Libya Chaos Sees EU Reluctant to Widen War on Islamic Stateby and
Attack prompts renewed European call for unity government
Italy floats action `to contain terrorism' if diplomacy fails
European governments showed little inclination to open a new front in the war against Islamic State after a terrorist attack rocked Libya, bringing the extremist advance closer to Europe’s shores.
France and Britain, which spearheaded the NATO campaign that ousted Libya’s Muammar Qaddafi in 2011 and are currently bombing Islamic State redoubts in Syria and Iraq, said the priority is to get a functioning government in Libya. Italy, which faces Libya across the Mediterranean Sea, took the same line while signaling possible future action “to contain terrorism” if that effort failed.
European leaders are tentatively planning to send peacekeeping troops to back up the future government, the product of a power-sharing arrangement struck in December between two delegates of rival regimes on opposite sides of the oil-rich state. It is meant to be up and running within a week or two.
“The most likely scenario is that it will be a Libyan government which will intervene with the help of a foreign coalition,” said Arturo Varvelli, an analyst at the Milan-based Institute for the Study of International Politics. “No one wants to put boots on the ground, so any foreign coalition will be limited to small units for training and some special forces, there is too much anarchy out there.”
The North Atlantic Treaty Organization air war provided a lesson in what can go wrong. It exposed Europe’s military limitations and political fault lines -- Germany sat it out -- and turned Libya from a dictatorial state into an ungoverned one.
European navies are patrolling the central Mediterranean to intercept human traffickers operating out of Libya, but have been unwilling to intervene on Libyan soil in the absence of a viable government.
The urgency of implementing last month’s settlement was highlighted by Thursday’s explosion at a police training center in the western city of Zliten that killed at least 50 recruits, the deadliest terrorist attack ever in the nation. While no one claimed responsibility, speculation focused on Islamic State’s Libyan branch, which shelled the country’s largest oil port earlier this week.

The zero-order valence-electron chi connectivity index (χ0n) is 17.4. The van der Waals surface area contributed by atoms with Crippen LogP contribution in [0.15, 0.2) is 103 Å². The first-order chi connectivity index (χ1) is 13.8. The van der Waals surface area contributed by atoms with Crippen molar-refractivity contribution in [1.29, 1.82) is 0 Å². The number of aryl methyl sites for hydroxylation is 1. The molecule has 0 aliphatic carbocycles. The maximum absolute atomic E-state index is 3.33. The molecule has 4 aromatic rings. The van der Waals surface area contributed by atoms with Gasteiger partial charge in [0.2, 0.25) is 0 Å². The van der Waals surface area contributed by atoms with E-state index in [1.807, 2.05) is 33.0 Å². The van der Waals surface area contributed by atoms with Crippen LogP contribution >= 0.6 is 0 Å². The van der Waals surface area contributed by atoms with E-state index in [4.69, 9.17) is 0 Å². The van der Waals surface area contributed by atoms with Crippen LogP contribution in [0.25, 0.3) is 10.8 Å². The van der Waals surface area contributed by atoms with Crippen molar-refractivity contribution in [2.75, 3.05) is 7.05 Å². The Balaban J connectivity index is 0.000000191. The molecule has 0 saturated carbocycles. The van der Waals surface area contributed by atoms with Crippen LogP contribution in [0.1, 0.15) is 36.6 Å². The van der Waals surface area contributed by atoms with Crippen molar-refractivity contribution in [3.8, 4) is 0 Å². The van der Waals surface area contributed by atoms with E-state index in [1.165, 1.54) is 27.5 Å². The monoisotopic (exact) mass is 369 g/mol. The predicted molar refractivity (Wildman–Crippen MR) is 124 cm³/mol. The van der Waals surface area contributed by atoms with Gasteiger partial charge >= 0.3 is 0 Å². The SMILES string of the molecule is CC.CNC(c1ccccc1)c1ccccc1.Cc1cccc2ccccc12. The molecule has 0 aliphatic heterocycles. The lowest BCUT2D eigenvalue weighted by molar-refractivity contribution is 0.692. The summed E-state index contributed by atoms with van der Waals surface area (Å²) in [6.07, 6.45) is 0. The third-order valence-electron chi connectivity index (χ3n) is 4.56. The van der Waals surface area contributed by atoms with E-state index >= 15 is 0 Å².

European officials renewed appeals for a joint administration, with German Foreign Minister Frank-Walter Steinmeier saying “how important and urgent it is for all Libyans to join forces against the cancer of terror.”
European support for the nascent government is on the agenda Friday when EU foreign policy chief Federica Mogherini meets Libyan Presidency Council members in Tunisia.
France, which attempted to rally a military alliance after November’s terrorist attacks in what President Francois Hollande called a “war” on Islamic State, dispatched the nuclear-propelled Charles de Gaulle aircraft carrier to the eastern Mediterranean as the launchpad for strikes on the group’s headquarters in Syria. On its way there, the carrier conducted reconnaissance flights over Libya.
France too put the onus on “all the Libyan parties to rapidly form a government of national unity which will be the partner of the international community against terrorism,” Romain Nadal, Foreign Ministry spokesman, said in an e-mail.
Italian Colonial Power
Italy’s proximity to Libya, coupled with its status as Libya’s former colonial power, puts Prime Minister Matteo Renzi’s government on the front line of Europe’s response to developments just a few hundred kilometers across the Mediterranean. Italian oil producer Eni SpA is the biggest investor in Libya.
Renzi said last month it was “crucial that Libya be considered the pivot of policy in the Mediterranean, and if there is one country in which Italy will play a significant role, that can only be Libya.”
For all the talk of Italy leading a military coalition, Foreign Minister Paolo Gentiloni said that the only plan in his immediate agenda was the formation of a new government. Beyond that, he hinted at possible future action against Islamic State.
“Every day that is lost in creating the new government which I hope will be born in the next few weeks is a day which creates some more space” for Islamic State or other enemies of the agreement, Gentiloni told Italian state broadcaster Radio 1 on Friday. “If diplomatic efforts do not manage to become stronger, in the next months there will be other ways of carrying out actions to contain terrorism.”